Yet, Simon obeyed. Maybe hearing the word taught by Jesus had already warmed his heart and he believed in Jesus. Or maybe, he was close to believing. At any rate, he did what Jesus commanded. Although Simon was the master of the boat, he called Jesus “master”, indicating respect for and submission to his authority.

Then came the miracle. Simon’s net caught more fish than it could hold. He could not pull it up without breaking it. He signaled to his business partners, James and John, and they managed to get the net in and divided the catch between the two boats. However, the catch was still too big for both boats and they were in danger of sinking. (7) It was probably the biggest haul they had ever made.



Why did Jesus do this miracle? There are two reasons. First, he wanted to demonstrate his deity to Simon. The fish were caught not by Simon’s skill, but at the direction of the Lord who controls all of nature.

And Simon understood. He “got it”. He fell down at Jesus’ knees, a position of supplication and humility. He called Jesus “Lord”.  He confessed his sin. When men and women are in the presence of God, they are struck with their sinfulness in comparison to His holiness.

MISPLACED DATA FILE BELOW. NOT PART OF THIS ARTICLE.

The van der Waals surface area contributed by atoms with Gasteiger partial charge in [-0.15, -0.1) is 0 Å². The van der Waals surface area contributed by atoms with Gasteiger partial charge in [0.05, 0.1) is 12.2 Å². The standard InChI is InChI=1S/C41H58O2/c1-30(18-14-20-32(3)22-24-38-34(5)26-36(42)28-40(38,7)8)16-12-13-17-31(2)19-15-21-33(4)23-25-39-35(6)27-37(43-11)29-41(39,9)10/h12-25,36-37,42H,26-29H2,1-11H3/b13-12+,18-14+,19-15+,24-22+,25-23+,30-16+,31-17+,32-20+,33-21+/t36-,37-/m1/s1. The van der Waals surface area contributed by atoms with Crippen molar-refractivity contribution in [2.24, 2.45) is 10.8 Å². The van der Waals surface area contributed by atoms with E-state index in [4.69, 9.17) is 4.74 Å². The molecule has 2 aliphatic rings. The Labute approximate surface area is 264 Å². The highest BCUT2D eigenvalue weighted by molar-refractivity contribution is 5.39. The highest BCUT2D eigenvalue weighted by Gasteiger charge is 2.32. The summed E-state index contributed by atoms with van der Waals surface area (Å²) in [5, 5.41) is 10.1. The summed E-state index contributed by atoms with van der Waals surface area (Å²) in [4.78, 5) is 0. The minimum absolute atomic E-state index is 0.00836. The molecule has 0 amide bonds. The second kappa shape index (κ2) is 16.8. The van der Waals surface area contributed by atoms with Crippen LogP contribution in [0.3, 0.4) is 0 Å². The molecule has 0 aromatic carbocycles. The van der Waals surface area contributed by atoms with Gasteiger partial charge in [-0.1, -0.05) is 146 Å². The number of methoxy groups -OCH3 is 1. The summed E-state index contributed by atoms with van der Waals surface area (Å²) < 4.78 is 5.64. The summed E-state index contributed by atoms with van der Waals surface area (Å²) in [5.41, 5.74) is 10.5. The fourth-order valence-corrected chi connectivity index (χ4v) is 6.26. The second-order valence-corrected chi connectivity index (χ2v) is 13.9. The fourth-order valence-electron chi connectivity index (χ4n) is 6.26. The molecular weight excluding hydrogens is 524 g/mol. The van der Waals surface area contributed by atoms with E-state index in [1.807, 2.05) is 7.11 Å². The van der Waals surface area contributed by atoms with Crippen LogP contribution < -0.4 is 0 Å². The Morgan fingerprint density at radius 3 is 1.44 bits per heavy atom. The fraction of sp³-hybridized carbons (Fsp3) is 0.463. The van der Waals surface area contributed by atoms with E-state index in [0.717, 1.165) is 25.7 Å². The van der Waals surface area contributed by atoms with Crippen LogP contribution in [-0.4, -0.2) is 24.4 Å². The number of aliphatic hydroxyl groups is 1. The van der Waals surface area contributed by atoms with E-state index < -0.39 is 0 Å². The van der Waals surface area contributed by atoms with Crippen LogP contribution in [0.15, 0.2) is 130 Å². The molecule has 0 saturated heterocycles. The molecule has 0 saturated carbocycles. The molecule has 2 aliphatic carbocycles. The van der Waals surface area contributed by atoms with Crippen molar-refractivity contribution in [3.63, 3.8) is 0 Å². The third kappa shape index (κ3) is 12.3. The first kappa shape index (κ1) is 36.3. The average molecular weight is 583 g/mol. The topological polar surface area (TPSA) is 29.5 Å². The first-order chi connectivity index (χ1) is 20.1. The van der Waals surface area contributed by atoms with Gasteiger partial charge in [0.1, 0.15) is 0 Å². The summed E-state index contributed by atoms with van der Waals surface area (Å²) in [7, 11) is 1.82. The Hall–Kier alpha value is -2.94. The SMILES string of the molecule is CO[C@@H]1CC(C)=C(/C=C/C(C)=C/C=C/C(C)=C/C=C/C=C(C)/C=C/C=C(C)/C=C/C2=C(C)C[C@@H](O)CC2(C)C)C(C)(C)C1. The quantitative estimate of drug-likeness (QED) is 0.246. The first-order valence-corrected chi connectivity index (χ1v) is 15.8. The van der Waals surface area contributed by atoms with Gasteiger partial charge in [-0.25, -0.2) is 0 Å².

Second, Jesus was telling Simon he wanted all of him. He wanted more than his worship, he wanted Simon’s whole life, even his work.

Simon responded to this call from Jesus. So did James and John. They left everything: their boats, their nets, their business, even the large catch of fish, all to follow Jesus. They did not know where he was going or what the end result would be. They simply believed he was the Son of God and followed him, forsaking all else.

In Luke 9:23, Jesus said “If anyone would come after me, let him deny himself and take up his cross daily and follow me.” These men denied themselves and followed Jesus.

This story gives us a picture of what is needed for salvation. A man or woman hears the word of God, believes that Jesus is the Son of God, repents of his sin and follows Jesus as a disciple from that moment on.